'Smooth ride ahead' - Auto players predict full Toyota recovery
Brian Bonitto, Special Assignment Editor
Despite Toyota's bumpy patch on safety issues, there is confidence in the market the brand will recover lost ground.
"It will take them [Toyota] no time to get past this turbulent period," said Dudley McEwan, former 1970s auto dealer.
McEwan, who said he pays keen attention to both the international and local markets, said consumers are loyal to the brand.
"Toyota has proven itself to be a reliable brand for the masses. The makers will soon remedy the problems."
Recently, the world's top auto manufacturer paid US$16.4 million in fines to US regulators for being slow to recall vehicles with defective accelerator pedals.
McEwan said he remembers when Toyota entered the Jamaican market.
"This was about 1973 and they cost about $3,000. They were 1200cc," he recalled.
The former dealer said the vehicles — imported by the Pantons on Half-Way Tree Road, St Andrew — generated much excitement.
"A lot of people came to see them [the Toyotas] as they were new and were coming into a market dominated by Ford, so we knew a battle was on," he said.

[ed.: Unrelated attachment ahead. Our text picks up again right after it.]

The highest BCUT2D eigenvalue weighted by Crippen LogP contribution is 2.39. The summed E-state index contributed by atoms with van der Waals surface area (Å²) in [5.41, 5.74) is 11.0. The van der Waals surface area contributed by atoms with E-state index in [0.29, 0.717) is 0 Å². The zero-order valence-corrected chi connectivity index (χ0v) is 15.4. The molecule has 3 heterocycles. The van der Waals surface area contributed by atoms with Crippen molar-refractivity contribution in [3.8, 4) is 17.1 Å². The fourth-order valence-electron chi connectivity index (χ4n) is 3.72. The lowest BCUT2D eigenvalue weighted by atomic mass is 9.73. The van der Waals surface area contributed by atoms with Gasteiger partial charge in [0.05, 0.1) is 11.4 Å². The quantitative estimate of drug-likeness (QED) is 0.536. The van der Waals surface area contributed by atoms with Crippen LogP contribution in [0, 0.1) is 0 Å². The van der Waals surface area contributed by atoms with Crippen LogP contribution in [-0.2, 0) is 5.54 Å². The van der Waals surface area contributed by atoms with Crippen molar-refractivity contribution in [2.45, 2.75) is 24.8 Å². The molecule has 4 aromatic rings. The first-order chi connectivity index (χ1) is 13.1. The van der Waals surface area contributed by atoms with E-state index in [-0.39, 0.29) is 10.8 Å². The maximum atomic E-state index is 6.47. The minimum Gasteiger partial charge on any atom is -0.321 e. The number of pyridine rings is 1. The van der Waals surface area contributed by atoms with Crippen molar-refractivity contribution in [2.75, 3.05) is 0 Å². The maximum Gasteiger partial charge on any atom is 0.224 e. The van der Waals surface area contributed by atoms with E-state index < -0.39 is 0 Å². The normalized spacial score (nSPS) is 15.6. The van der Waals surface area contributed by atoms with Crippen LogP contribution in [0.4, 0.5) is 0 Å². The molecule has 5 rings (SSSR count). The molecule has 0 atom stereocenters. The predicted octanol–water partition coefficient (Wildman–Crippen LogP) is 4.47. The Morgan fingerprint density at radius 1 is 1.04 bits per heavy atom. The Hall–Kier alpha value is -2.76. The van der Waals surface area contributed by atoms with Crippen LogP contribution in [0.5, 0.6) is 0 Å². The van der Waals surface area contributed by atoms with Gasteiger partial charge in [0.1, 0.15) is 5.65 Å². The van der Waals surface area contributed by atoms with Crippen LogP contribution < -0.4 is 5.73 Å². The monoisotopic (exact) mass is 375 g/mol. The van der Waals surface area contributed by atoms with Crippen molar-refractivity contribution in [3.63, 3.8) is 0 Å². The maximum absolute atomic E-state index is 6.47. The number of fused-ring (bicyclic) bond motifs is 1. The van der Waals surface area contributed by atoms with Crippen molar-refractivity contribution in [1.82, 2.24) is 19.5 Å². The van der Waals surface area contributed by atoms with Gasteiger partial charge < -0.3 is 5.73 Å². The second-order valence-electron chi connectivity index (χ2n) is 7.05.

Envelop the masses
"Ford Escorts and Cortinas were common at the time," he continued.
McEwan said Toyota eventually stole the hearts of middle-income professionals and today, has grown to envelop the masses. He believes this love will help Toyota ride out its current predicament.
"Cars with manufacturers' defects are nothing new to the auto industry ... it has happened to all brands of vehicles," McEwan said.
Auto dealer Kirk Crichton agreed.
"Every brand has its own particular issues," Crichton said. "Today is Toyota, tomorrow it's Honda and another day it may be Benz ... car manufacturers go through these things time to time. It is unfortunate, though, when the defects are not caught early and result in loss of lives."
While not disclosing any figures, the managing director of Crichton Automotive Ltd said sales, locally, were not adversely affected.
"Toyota is a good brand and a good track record. In addition, they market the brand very well," said Crichton.
Recently, Toyota's global image has been dented by massive recalls. Sticking accelerators generated a recall of 3.4 million vehicles in the US, Europe and China. Prior to that, the company recalled 4.2 million due to accelerator pedals becoming stuck under floor mats.
At that time, managing director of Toyota Jamaica, John Connell, said the vehicles distributed by his company were not affected.
"The recall seems confined to left-hand drive vehicles only," he told Automotives.
Toyota is the world's top-selling automaker and sold about 7.81 million vehicles in 2009.